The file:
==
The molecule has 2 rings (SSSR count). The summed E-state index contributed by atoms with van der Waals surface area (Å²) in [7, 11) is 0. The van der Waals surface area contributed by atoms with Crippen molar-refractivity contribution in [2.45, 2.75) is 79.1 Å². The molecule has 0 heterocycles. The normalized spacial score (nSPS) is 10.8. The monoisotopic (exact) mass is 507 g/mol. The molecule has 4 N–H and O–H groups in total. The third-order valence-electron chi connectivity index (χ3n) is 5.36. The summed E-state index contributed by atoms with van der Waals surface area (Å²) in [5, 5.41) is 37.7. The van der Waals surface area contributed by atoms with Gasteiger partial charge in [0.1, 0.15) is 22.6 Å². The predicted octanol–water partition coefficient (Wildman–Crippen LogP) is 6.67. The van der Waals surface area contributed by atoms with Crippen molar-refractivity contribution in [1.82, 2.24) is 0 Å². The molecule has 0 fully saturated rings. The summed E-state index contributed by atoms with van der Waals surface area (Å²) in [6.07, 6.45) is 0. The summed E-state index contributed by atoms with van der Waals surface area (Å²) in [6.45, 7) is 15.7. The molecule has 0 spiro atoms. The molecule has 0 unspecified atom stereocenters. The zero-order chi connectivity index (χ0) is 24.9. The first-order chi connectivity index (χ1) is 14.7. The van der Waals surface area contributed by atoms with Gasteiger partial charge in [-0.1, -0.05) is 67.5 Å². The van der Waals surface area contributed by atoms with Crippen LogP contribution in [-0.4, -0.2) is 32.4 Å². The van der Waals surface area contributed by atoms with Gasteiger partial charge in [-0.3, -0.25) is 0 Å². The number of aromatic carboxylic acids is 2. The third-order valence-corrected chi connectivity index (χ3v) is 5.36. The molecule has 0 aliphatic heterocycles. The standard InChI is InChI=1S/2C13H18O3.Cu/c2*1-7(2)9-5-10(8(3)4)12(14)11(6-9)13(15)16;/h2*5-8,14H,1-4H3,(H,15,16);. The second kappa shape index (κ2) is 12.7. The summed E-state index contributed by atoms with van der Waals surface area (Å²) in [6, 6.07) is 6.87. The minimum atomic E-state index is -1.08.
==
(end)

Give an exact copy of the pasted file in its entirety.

The molecule has 2 rings (SSSR count). The summed E-state index contributed by atoms with van der Waals surface area (Å²) in [7, 11) is 0. The van der Waals surface area contributed by atoms with Crippen molar-refractivity contribution in [2.45, 2.75) is 79.1 Å². The molecule has 0 heterocycles. The normalized spacial score (nSPS) is 10.8. The monoisotopic (exact) mass is 507 g/mol. The molecule has 4 N–H and O–H groups in total. The third-order valence-electron chi connectivity index (χ3n) is 5.36. The summed E-state index contributed by atoms with van der Waals surface area (Å²) in [5, 5.41) is 37.7. The van der Waals surface area contributed by atoms with Gasteiger partial charge in [0.1, 0.15) is 22.6 Å². The predicted octanol–water partition coefficient (Wildman–Crippen LogP) is 6.67. The van der Waals surface area contributed by atoms with Crippen molar-refractivity contribution in [1.82, 2.24) is 0 Å². The molecule has 0 fully saturated rings. The summed E-state index contributed by atoms with van der Waals surface area (Å²) in [6.07, 6.45) is 0. The summed E-state index contributed by atoms with van der Waals surface area (Å²) in [6.45, 7) is 15.7. The molecule has 0 spiro atoms. The molecule has 0 unspecified atom stereocenters. The zero-order chi connectivity index (χ0) is 24.9. The first-order chi connectivity index (χ1) is 14.7. The van der Waals surface area contributed by atoms with Gasteiger partial charge in [-0.1, -0.05) is 67.5 Å². The van der Waals surface area contributed by atoms with Crippen LogP contribution in [-0.4, -0.2) is 32.4 Å². The van der Waals surface area contributed by atoms with Gasteiger partial charge in [-0.3, -0.25) is 0 Å². The number of aromatic carboxylic acids is 2. The third-order valence-corrected chi connectivity index (χ3v) is 5.36. The molecule has 0 aliphatic heterocycles. The standard InChI is InChI=1S/2C13H18O3.Cu/c2*1-7(2)9-5-10(8(3)4)12(14)11(6-9)13(15)16;/h2*5-8,14H,1-4H3,(H,15,16);. The second kappa shape index (κ2) is 12.7. The summed E-state index contributed by atoms with van der Waals surface area (Å²) in [6, 6.07) is 6.87. The minimum atomic E-state index is -1.08.